Journal of Microscopy
Jara‐Wilde J, Castro I, Lemus Carmen Gloria, Palma Karina, Valdés Francisca, Castañeda Víctor, Hitschfeld Nancy, Concha Miguel L and Steffen Hartel
In fluorescence microscopy imaging, the segmentation of adjacent cell membranes within cell aggregates, multicellular samples, tissue, organs, or whole organisms remains a challenging task. The lipid bilayer is a very thin membrane when compared to the wavelength of photons in the visual spectra. Fluorescent molecules or proteins used for labelling membranes provide a limited signal intensity, and light scattering in combination with sample dynamics during in vivo imaging lead to poor or ambivalent signal patterns that hinder precise localisation of the membrane sheets. In the proximity of cells, membranes approach and distance each other. Here, the presence of membrane protrusions such as blebs; filopodia and lamellipodia; microvilli; or membrane vesicle trafficking, lead to a plurality of signal patterns, and the accurate localisation of two adjacent membranes becomes difficult.
Several computational methods for membrane segmentation have been introduced. However, few of them specifically consider the accurate detection of adjacent membranes. In this article we present ALPACA (ALgorithm for Piecewise Adjacent Contour Adjustment), a novel method based on 2D piecewise parametric active contours that allows: (i) a definition of proximity for adjacent contours, (ii) a precise detection of adjacent, non‐adjacent, and overlapping contour sections, (iii) the definition of a polyline for an optimised shared contour within adjacent sections, and (iv) a solution for connecting adjacent and non‐adjacent sections under the constraint of preserving the inherent cell morphology.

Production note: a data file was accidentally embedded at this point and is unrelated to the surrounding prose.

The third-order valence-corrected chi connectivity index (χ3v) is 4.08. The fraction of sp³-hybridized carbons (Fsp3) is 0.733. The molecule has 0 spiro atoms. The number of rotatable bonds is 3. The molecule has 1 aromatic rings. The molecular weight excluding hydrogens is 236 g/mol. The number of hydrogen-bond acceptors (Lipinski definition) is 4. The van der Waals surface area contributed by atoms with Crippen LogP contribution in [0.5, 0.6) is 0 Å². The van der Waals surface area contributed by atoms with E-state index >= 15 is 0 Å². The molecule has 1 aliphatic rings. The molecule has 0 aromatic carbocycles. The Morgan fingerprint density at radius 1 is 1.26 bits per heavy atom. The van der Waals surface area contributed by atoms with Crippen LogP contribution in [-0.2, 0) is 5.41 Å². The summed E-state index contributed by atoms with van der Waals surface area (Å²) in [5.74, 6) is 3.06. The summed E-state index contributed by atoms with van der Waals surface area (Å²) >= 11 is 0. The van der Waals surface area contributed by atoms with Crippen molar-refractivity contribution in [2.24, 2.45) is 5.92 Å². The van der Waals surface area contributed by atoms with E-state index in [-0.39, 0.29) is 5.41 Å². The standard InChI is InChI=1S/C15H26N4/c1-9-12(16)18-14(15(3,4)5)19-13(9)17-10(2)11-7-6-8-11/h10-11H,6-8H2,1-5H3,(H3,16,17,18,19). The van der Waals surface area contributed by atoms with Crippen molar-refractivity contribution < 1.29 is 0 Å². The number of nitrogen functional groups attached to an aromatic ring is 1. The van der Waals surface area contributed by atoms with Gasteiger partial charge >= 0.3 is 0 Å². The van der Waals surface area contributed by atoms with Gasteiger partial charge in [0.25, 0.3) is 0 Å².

We show that ALPACA leads to a precise quantification of adjacent and non‐adjacent membrane zones in regular hexagons and live image sequences of cells of the parapineal organ during zebrafish embryo development. The algorithm detects and corrects adjacent, non‐adjacent, and overlapping contour sections within a selected adjacency distance d, calculates shared contour sections for neighbouring cells with minimum alterations of the contour characteristics, and presents piecewise active contour solutions, preserving the contour shape and the overall cell morphology. ALPACA quantifies adjacent contours and can improve the meshing of 3D surfaces, the determination of forces, or tracking of contours in combination with previously published algorithms. We discuss pitfalls, strengths, and limits of our approach, and present a guideline to take the best decision for varying experimental conditions for in vivo microscopy.